Smoak will face first-base competition at camp
If signed, Swisher could split time; Carp among those in mix for job
NASHVILLE, Tenn. -- One of the questions facing the Mariners this offseason is whether they'd bring in a veteran competitor for Justin Smoak at first base. Once Mike Napoli signed with the Red Sox, that removed the primary challenger.
If Seattle signs free-agent outfielder Nick Swisher, he could split time at first base. If not, manager Eric Wedge said there'll still be competition for Smoak when Spring Training opens in February.
But Wedge is also confident that Smoak, who turned 26 on Wednesday, is ready to pick up where he left off at the end of last season, when he batted .341 with five home runs over the last 27 games after a disappointing first five months.
"We want to make sure we have options there," Wedge said. "But just know that we are expecting, and I feel strongly, that Mr. Smoak is going to get it done."
Wedge noted that catcher John Jaso worked at first base a little last season and Jesus Montero played around a bit there during batting practices.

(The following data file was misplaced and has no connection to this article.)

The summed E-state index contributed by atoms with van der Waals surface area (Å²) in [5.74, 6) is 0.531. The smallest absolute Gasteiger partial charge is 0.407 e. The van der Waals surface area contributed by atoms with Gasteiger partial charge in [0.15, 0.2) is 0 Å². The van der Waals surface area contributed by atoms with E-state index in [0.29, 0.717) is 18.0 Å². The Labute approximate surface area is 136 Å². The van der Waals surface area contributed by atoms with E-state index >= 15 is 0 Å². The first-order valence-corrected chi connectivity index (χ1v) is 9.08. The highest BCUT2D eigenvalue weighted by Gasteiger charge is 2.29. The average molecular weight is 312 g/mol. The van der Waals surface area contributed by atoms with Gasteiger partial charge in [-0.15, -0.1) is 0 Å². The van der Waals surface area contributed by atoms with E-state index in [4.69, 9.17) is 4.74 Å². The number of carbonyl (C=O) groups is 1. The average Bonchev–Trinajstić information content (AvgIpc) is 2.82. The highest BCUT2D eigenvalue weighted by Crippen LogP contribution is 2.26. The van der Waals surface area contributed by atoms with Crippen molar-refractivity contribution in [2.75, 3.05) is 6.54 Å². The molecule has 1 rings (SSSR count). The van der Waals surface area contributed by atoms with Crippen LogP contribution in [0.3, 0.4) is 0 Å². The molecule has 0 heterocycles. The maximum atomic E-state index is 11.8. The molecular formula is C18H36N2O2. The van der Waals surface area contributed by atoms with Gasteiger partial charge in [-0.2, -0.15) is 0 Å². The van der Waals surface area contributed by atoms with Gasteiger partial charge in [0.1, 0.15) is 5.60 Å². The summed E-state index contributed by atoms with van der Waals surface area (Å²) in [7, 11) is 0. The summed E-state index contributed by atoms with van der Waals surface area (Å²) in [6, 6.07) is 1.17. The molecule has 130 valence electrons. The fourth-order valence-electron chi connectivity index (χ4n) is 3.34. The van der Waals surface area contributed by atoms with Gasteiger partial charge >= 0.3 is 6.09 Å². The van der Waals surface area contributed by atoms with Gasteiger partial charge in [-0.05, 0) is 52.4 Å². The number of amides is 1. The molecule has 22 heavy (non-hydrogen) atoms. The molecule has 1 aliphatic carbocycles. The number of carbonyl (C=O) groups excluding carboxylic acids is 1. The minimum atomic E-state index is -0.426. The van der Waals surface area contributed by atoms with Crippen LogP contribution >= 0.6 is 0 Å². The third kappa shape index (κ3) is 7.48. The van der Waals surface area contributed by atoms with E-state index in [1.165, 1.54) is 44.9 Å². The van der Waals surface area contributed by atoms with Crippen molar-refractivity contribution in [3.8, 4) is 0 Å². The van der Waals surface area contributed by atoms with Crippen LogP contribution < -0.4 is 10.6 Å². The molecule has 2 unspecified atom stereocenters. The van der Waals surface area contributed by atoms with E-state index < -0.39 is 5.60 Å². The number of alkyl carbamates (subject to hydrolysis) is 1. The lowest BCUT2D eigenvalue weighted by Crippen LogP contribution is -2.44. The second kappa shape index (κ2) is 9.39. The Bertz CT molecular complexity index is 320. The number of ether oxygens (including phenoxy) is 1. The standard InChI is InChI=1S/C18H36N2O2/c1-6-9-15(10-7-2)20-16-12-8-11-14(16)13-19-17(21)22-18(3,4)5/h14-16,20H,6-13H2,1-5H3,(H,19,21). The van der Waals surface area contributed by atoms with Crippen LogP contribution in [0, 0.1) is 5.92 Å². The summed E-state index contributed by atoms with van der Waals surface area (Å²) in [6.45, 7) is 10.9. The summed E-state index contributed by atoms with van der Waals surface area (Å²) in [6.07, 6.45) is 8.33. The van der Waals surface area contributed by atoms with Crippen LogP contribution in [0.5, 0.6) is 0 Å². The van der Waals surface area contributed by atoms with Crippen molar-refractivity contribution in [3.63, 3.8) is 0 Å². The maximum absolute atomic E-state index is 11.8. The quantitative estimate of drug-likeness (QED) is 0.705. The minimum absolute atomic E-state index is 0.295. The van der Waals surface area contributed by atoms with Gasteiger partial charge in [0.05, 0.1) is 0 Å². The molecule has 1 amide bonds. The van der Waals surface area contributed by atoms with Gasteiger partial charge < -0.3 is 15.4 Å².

"In Spring Training, we'll dabble with both those guys," he said. "We wanted to have options. Even [Kyle] Seager played there a couple of times."
The club also has other internal options. Mike Carp had an injury-plagued 2012, but the team went 11-6 in a midseason stretch when he was healthy and hitting well while starting at first base when Smoak was sent down to Triple-A Tacoma.
Carp wound up hurting himself again when he strained a groin muscle stretching for a throw, finishing the season on the bench when Smoak emerged from his season-long slump.
"Smoak has something to prove, but we're confident he'll come back and accept the challenge," said general manager Jack Zduriencik. "I hope that's the case and I'm certainly pulling for him to do that. That said, if you're Mike Carp sitting home in California, you're saying, 'Don't forget about me, either.' Two years ago, he did a pretty good job. I think he has to be discussed in any of these issues."
Alex Liddi, 24, also fell off the radar after hitting just .224 in 38 early-season games and then being sent to Tacoma. But Zduriencik noted that European players sometimes develop later because of their limited playing time growing up, and the Italian native will compete at first and third base.
"He might be a late bloomer," said Zduriencik. "We'll see what happens in Spring Training. That's another guy to throw in the mix and see what happens. We haven't forgotten about him."